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The Insurance Company Made Me An Offer; Should I Accept?

No. Have an attorney review an offer before you consider signing. One tactic insurance companies use is to make offers quickly. They know that you are vulnerable and need compensation to pay for expenses. The first offer is rarely adequate. Even if it covers all existing medical bills, you may not know the extent of your injuries. When you sign an offer, you are also agreeing to release the company from further liability, which means you lose your right to sue the insurer.

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How Much Is My Case Worth?

Each case varies, depending on the severity of injuries, insurance coverage and other factors. Do not trust anyone who promises to get you X dollars without conducting a thorough review of your case and investigating all sources of liability.

It is also important to know that an insurance company will not tell you about everything you can recover compensation for, such as assistive devices, prescription medications or counseling services. You may have to ask, which is why you need an attorney who can help you pinpoint all current and future damages.

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How Do I Pay For Medical Treatment Now?

Auto insurers require that you submit medical bills before they will pay, and providers won't treat through health insurance when it involves a personal injury accident. This is why many people feel pressured into accepting the first offer an insurance company sends — even if it is insufficient.

An attorney can help remove this hurdle with a letter of protection (LOP). An LOP is an agreement in which you promise to pay for all medical costs from your recovery, whether that is a settlement or verdict.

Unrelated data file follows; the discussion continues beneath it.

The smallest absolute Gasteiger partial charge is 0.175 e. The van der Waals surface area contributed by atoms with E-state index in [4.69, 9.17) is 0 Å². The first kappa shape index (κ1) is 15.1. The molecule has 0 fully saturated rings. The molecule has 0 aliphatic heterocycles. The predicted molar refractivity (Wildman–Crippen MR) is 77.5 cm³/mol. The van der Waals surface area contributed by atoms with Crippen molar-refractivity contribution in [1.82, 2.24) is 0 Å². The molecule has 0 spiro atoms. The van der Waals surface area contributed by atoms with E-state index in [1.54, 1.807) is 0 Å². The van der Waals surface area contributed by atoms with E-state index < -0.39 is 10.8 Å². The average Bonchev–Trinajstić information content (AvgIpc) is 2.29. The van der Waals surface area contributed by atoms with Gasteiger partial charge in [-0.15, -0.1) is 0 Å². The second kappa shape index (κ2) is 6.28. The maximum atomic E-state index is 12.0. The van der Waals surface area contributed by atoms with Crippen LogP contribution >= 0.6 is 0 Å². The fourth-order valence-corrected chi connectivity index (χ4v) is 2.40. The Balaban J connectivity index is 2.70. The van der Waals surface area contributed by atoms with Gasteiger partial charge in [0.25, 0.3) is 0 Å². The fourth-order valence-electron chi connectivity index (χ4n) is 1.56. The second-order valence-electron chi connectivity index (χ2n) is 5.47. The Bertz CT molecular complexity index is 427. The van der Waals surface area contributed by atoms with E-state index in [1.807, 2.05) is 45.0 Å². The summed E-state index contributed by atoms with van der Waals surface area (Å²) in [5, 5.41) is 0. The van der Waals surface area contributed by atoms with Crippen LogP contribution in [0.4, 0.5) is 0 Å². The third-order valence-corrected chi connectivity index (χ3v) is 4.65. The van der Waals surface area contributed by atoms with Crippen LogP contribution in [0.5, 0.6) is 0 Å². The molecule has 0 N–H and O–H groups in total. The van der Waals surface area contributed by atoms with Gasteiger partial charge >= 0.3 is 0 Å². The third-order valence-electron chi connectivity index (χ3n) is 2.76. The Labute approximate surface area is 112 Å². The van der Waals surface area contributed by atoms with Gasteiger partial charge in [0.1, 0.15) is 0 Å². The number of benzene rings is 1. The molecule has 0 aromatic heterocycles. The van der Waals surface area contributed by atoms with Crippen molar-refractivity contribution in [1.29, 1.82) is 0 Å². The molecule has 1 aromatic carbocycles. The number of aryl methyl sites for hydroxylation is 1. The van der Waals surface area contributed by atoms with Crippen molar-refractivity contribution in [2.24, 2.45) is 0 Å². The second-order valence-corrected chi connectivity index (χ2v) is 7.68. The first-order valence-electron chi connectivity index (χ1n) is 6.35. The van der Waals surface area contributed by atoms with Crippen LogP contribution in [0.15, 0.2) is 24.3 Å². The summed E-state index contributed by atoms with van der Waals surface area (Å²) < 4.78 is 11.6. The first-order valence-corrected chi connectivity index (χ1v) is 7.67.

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What If I'm Not A Litigious Person?

Many people hesitate speaking to an attorney because they do not like the idea of filing a lawsuit against another individual person. When you are filing a personal injury claim, you file it against the individual's insurance policy. In other words, you are going after an insurance company's money, not an individual's bank account or home. Even if your case goes to trial, it is the insurance company that pays for an attorney to defend the case. It is an insurance company that writes the check for a verdict.

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What If The Other Driver Does Not Have Insurance?

In Florida, drivers are required to purchase insurance coverage. If the other person does not have minimum liability coverage, you may still be able to recover. As a no-fault insurance state, you can file a claim with your own insurance company for injuries and property damage. You should also consider purchasing uninsured/underinsured motorist coverage if you do not have it already.

Your attorney can also help determine if there are other sources of liability or if other parties may also be at fault in causing an accident, which could include an auto manufacturer, road construction company or municipality/government.